Ha Tien or Banteay Meas in the Time of the Fall of Ayutthaya

by Yumio Sakurai & Takako Kitagawa

Pepper and Power: Chinese Port Colonies and Khmer, Siam and Vietnamese rivalries in the Mekong Delta area.

Kampot Pepper Michael Sullivan Npr

Publication: Ha Tien or Banteay Meas in the Time of the Fall of Ayutthaya’, in From Japan to Arabia: Ayutthaya's Maritime Relations with Asia, ed. Kennon Breazele, Toyota Thailand Fundation, 1999, Bangkok, pp 150-218

Published: 1999

Authors: Yumio Sakurai & Takako Kitagawa

Pages: 68

Language : English

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This detailed study of Cambodian, Vietnamese and Siamese sources depicts the power struggles around the southern maritime façade in the Mekong Delta during the 18th and early 19th centuries. Commercial ‘principalties’, often led by local Chinese rulers, saw the military rivalries between Siamese, Vietnamese and Khmer kings as an opportunity to gain more leeway. However, note the authors, “after the fall of Ayutthaya, because of the confused situation in the kingdoms along these coastlines, the port polities were able to assert greater independence and expand their territories. The progress of this trend was halted by the two big states that emerged at the end of eighteenth century as the result of state consolidation: the Siam of Thonburi and Bangkok, and the Vietnam of the Tay Son and Nguyen rulers. International trade in this period came under the control of the state in the form of royal monopolies. The history of Ha Tien should be regarded as a typical case of the rise and fall of Chinese port polities between the post- "Age of Commerce" and the precolonial stage of history.”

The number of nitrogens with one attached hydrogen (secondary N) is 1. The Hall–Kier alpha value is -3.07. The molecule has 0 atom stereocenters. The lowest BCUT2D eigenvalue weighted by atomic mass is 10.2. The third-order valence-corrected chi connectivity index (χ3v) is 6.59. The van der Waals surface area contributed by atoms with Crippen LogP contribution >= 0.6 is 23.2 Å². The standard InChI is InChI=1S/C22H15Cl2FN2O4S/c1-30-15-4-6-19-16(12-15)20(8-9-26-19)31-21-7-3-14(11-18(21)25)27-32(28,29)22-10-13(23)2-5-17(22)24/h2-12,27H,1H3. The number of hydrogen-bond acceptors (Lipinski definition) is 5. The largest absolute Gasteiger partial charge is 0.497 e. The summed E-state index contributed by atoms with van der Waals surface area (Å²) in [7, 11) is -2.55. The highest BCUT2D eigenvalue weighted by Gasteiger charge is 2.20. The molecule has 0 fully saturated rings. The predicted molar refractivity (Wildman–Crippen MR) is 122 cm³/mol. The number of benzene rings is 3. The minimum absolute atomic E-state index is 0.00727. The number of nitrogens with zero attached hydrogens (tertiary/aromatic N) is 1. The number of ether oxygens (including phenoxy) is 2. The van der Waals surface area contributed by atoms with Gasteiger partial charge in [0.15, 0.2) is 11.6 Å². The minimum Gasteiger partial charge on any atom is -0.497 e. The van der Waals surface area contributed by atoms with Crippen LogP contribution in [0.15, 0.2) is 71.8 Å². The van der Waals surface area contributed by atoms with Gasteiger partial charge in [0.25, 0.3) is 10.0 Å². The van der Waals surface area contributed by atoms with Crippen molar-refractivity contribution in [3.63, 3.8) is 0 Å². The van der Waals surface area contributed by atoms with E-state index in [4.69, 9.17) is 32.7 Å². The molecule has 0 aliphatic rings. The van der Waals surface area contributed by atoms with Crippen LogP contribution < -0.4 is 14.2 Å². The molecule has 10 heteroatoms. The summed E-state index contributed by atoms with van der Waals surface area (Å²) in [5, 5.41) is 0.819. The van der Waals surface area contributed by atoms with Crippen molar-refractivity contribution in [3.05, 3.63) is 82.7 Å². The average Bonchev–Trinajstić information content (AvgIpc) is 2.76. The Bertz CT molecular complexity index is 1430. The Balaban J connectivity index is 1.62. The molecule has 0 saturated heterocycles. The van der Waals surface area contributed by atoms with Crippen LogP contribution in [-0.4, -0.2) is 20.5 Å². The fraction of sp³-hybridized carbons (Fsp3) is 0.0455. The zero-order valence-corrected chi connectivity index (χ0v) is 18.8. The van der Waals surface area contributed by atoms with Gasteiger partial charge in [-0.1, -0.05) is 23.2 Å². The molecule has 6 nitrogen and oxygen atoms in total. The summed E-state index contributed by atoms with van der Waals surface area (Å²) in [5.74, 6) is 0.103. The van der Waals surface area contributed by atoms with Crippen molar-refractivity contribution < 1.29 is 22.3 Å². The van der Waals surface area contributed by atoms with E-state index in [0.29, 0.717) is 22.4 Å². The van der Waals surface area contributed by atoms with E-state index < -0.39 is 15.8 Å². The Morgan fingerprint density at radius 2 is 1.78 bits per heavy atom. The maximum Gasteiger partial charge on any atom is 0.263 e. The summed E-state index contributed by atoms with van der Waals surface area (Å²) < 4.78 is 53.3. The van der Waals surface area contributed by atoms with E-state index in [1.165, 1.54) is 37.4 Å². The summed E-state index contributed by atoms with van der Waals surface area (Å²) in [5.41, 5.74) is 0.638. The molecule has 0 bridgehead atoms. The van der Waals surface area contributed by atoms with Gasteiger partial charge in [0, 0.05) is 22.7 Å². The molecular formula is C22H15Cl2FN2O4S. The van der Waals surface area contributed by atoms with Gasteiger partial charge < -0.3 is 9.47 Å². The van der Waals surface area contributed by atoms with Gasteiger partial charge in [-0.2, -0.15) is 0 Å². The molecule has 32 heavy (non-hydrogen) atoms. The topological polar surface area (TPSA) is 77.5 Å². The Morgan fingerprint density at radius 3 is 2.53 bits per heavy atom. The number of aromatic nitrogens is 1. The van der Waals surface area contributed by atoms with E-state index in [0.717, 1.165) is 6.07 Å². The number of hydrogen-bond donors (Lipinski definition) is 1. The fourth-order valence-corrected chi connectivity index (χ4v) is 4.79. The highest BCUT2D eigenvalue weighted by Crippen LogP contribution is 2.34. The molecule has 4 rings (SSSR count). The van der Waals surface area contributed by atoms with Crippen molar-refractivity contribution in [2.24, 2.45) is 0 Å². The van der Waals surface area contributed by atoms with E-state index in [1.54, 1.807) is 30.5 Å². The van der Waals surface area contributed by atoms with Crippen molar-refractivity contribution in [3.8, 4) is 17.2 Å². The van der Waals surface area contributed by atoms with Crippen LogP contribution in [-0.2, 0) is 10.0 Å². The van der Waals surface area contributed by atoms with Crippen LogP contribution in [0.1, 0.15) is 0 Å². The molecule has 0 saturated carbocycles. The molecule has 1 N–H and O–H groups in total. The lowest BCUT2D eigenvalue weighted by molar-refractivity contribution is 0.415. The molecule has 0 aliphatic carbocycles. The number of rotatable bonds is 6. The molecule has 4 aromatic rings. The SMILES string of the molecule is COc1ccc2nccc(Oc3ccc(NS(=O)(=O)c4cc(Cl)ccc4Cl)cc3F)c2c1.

ADB Input:

  • While it has been supposed that the famous Kampot Pepper originated from Kerala, South India, Chinese explorer Zhou Daguan mentioned pepper cultivation in Chenla (Cambodia) as early as the 13th century.
  • In Kampot, the modern era of intensive pepper production can be traced back to the 1870s, when the Sultan of Aceh, who did not want to leave his wealth to the Dutch enemies, burned his pepper plantations down in 1873. Part of the production then moved to Cambodia’s Kampot region.
  • See also Hà Tiên và sự hình thành nước Việt Nam hiện đại (Ha Tien and The Formation of Modern Vietnam), by Vu Duc Liem, TiaSang, 2017.

Tags: 18th century, 19th century, Siam, Vietnam, maritime trade, pre-colonial Cambodia, pepper, Kompong Som, Banteay Meas, Kampot

About the Authors

Sakurai Yumio

Yumio Sakurai

Sakurai Yumio 桜井由躬雄 (31 Jan. 1945, Tokyo - 17 Dec. 2012) was an Japanese historian who specialized in the history of Southeast Asia, in particular its links with Japan.

With doctorates from the University of Tokyo and (honorary) University of Vietnam, he authored several books and essays on early Southeast Asia history, and edited the Japanese translation of George Coedes's History of Indochina Civilization.

Takako Kitagawa

Kitagawa Takako 北川香子 is a Japanese researcher who studied at the Department of South and Southeast Asian Studies, University of Tokyo.

In 2005, she published her research 'Kampot of the Belle Époque: From the Outlet of Cambodia to a Colonial Resort'. With a special interest in Cambodian pre-modern and modern history, she also authored 'Queen Mothers of Post-Angkor Cambodia' (Sept. 2019). She contributed to several collective books, including 東南アジア史研究の展開 山川出版社 (2009), アンコール・ワットが眠る間に-カンボジア 歴史の記憶を訪ねて連合出版 (2009), カンボジアおよびシャム王国踏査行 京都大学東南アジア研究所 (2008) 新版 東南アジアを知る辞典 平凡社 (2008) 東南アジア史研究の展開カンボジア旅行記 連合出版 (2007), カンボジア旅行記 連合出版 (2007).